Basic Folk

Basic Folk is a podcast with honest conversations between authentic musicians and Cindy Howes, who is basically a professional folk music fan. To better know her subjects, Cindy approaches interviews with warmth, humor and insightful questions. This podcast fosters the community of musicians discovered through her connection to Boston's wicked special folk scene and beyond.

  • Basic Folk Podcast: Matt Smith of Club Passim

    • July 13, 2019
    • Cindy Howes

    Matt Smith is a living legend with his unbelievable run at Club Passim, the historic folk venue nestled in a Harvard Square basement in Cambridge, Massachusetts. Currently Managing Director at Passim, Matt is the most passionate music lover I know. As Basic Folk’s producer Laura McCarthy said to him, it’s easier to name the episodes that don’t mention Matt’s name and unwavering support. This episode is a must listen to any musician or musical gatekeeper!

  • Basic Folk Podcast: Chris "Critter" Eldridge

    • June 28, 2019
    • Cindy Howes

    In this week's Basic Folk podcast, Cindy Howes talks to Chris "Critter" Eldridge, Grammy Award-winning guitarist for the Punch Brothers. In their conversation, Critter talks about how he initially (unsuccessfully) tried his hand at electric guitar, but could not get a grasp on it. His mom gave him a Tony Rice record, he picked up the acoustic, and then took it from there. He also reveals how Rice unintentionally revived his childhood nickname back into his adult and professional life.

  • Basic Folk: Jim Kweskin

    • June 21, 2019
    • Cindy Howes

    Jim Kweskin is maybe the most famous person you might not know. With the Jim Kweskin Jug Band, he mixed together folk and jazz which invigorated the straight-laced Cambridge folk scene in the 1960’s. That jug band went on to inspire other jug bands that later became the Grateful Dead and the Nitty Gritty Dirt Band. A regular at Club 47 - now Club Passim - Kweskin talks about how he came to the jug band style and how his band’s relaxed stage presence changed the dynamic of the live folk show in profound ways.

  • Basic Folk: Livingston Taylor

    • May 16, 2019
    • Cindy Howes

    Livingston Taylor has managed to carve out an impressive and interesting career as a successful songwriter and extremely effective professor of stage performance at Berklee College of Music in Boston. Younger brother to the very famous James Taylor, this is an interesting and vast conversation with a fascinating man. To be honest, I have a hard time following where his brain goes sometimes, but I feel like Liv shares some stories on here that I haven’t heard him tell before. While we’re talking about stories, I got him to break down the speech pattern he uses when telling a story.

  • Basic Folk: Jenna Nicholls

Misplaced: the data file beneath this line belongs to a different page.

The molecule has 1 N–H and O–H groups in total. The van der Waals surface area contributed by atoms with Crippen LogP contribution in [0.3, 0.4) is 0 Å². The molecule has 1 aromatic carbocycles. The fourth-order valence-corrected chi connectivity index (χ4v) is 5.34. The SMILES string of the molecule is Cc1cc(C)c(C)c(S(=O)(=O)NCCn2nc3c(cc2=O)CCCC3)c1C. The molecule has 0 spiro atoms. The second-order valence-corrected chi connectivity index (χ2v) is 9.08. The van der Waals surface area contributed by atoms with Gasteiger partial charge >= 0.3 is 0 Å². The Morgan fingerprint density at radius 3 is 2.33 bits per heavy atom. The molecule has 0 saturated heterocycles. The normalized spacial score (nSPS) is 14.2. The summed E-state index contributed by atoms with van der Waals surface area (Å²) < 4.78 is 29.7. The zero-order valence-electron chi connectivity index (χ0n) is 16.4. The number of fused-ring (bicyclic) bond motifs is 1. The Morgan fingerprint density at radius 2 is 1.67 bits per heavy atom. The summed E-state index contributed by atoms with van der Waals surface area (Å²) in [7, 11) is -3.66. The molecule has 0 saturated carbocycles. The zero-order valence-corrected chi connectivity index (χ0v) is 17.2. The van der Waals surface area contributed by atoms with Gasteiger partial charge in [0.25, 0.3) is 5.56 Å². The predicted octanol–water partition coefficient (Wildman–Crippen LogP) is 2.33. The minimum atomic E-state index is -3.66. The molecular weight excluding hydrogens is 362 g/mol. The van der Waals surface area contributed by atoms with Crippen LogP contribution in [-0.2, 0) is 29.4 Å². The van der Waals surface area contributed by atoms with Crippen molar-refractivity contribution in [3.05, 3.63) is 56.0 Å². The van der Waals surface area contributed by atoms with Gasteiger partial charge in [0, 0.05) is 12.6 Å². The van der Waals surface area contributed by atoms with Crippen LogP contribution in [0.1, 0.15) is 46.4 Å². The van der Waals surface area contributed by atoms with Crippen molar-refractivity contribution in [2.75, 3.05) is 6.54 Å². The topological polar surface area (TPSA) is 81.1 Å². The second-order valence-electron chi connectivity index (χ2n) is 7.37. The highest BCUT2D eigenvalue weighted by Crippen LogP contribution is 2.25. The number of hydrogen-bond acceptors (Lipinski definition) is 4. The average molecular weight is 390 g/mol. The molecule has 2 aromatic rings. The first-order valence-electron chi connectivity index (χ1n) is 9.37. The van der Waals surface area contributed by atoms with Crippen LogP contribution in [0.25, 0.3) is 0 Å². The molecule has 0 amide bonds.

• May 09, 2019
    • Cindy Howes

    Jenna Nicholls was the imaginative kid who was friends with trees and believed furniture was alive. Raised in Western Pennsylvania, she was raised on jazz, classical and Irish music. Her music is reflective of the golden age of radio and The Great Depression. Her lyrics put people in a place visually and she encompasses a couple different tones including a delightful lighthearted falsetto. Now a resident of New York City, she considers her music an oasis from the political landscape.

  • Basic Folk: Ethan Gruska

    • May 02, 2019
    • Cindy Howes

    My guest on this episode of Basic Folk is the cinematic, multi-talented, mystical/magical, human-songwriter Ethan Gruska. We touch upon topics ranging from his mother’s stroke (which happened right after he was born) and the movie NBC produced about it, to his grandfather (JOHN GD WILLIAMS,) to his weird interest in magic tricks. I try and get him to explain how his music is so freaking good, but we just come to the conclusion that the world is a mystery and life is beautiful…. or something.

  • Basic Folk: Marissa Nadler

    • April 25, 2019
    • Cindy Howes

    It is wonderful to have songwriter Marissa Nadler on the pod! Ethereal, goth, ambient and gauzy are often used to describe her sound. She has collaborated with musicians like John Cale, Sharon Van Etten and black metal band Xasthur. Starting out as an artist, Nadler attended Rhode Island School of Design as an illustrator with a passion for painting. We talk about how her painting and artwork influence and affect her music. She also explains what makes a good painting: focal point, asymmetrical composition, contrast between light and dark, etc…. and that a song needs to have similar elements.

  • Basic Folk: Jonatha Brooke

    • April 18, 2019
    • Cindy Howes

    I have always really liked Jonatha Brooke. Her songs are sharp, joyful and wise. She’s one of those writers who always knows what to do, which is the basis for why we like pop music. Her songs take you to the place you wanna go while still hitting vulnerability and insight. I can confidently say that after our conversation, I love Jonatha Brooke: the musician, the person, the soul. She’s the real goddamn deal.

  • Basic Folk: Edie Carey

    • March 21, 2019
    • Cindy Howes

    Ready to ugly cry? No? Ok, I will give you a moment to prepare… because tuning into the most vulnerable, intimate, and secret human feelings is what songwriter Edie Carey is all about. Born and raised in suburban Boston, Edie was raised by a poet, a therapist, and an English teacher. Her wistful writing definitely takes influence from all three.

  • Basic Folk: Amy Ray

    • March 14, 2019
    • Cindy Howes

    Amy Ray, one half of the legendary folk rock band Indigo Girls, is known for her strong Southern roots, fierce devotion to all types of music, her activism, and (unbeknownst to her) her image as a gay fashion icon… or should I say institution. We talk about all this during our interview, which took place at Brandi Carlile’s "Girls Just Wanna Weekend" in the Riviera Maya in Mexico.